Felicia Li (Vonmo Studio, Beijing)
Whether artists, studios, or galleries, we should not take a lofty stance because of such labels as “contemporary art” and “artists”. Seriously, how many people in China really deserve to be called "contemporary jewelry artists"? I think we may blush at hearing this question. So, come down off our high horse. Now as we are in this position, let's deeply reflect on the development of contemporary jewelry in China. If we want to live up to our consumers, we should refine my work a little bit more, gear the content and form of each exhibition more to the audience, disseminate the truly useful and valuable specialized knowledge to students and consumers, and so on. Actually, most of the time it's not that the consumers don't understand, don't respect or don't listen to us, it's that there's a problem with what we deliver and how we deliver it. As disseminators and promoters, our responsibility and mission should be to make more consumers truly feel the charm of contemporary jewelry, and lead this profession to advance and develop, instead of being compromised by reality again and again.

 
  • If we want to live up to our consumers, we should refine our work a little bit more, gear the content and form of each exhibition more to the audience, disseminate the truly useful and valuable specialized knowledge to students and consumers, and so on.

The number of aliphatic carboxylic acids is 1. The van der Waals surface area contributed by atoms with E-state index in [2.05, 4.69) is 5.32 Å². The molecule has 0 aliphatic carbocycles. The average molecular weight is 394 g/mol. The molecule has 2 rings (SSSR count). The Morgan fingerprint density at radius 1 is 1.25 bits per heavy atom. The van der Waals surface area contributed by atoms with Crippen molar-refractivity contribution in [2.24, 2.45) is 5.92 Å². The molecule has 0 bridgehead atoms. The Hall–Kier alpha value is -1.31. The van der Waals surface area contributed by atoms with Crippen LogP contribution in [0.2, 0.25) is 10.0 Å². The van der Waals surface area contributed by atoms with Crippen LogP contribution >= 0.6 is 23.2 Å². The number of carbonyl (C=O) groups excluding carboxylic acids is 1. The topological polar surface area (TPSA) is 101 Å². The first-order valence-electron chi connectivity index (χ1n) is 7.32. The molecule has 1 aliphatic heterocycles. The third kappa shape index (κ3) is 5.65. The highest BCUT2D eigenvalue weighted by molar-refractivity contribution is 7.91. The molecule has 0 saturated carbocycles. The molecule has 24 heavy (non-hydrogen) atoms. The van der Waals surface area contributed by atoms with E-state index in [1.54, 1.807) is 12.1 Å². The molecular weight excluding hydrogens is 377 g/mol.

China has a long history of traditional culture, at the same time China is in an era of fast consumption. How do you think this could influence contemporary jewelry consumption?
 
Sally Li (B.R Gallery, Beijing)

It’s very hard to erase the influence of traditional jewelry on common consumers, especially for those who are not interested in contemporary art. But for young people who love art and are willing to try new things, the concept of contemporary jewelry could be accepted gradually. If more and more contemporary jewelry artists could show their unique and charming artwork at an affordable price, and the galleries show them to the public by holding exhibitions and workshops, it could be a virtuous circle in the future which give more chances to promote it in China.
 
Zhenghong Wang (China Academy of Art, Hangzhou)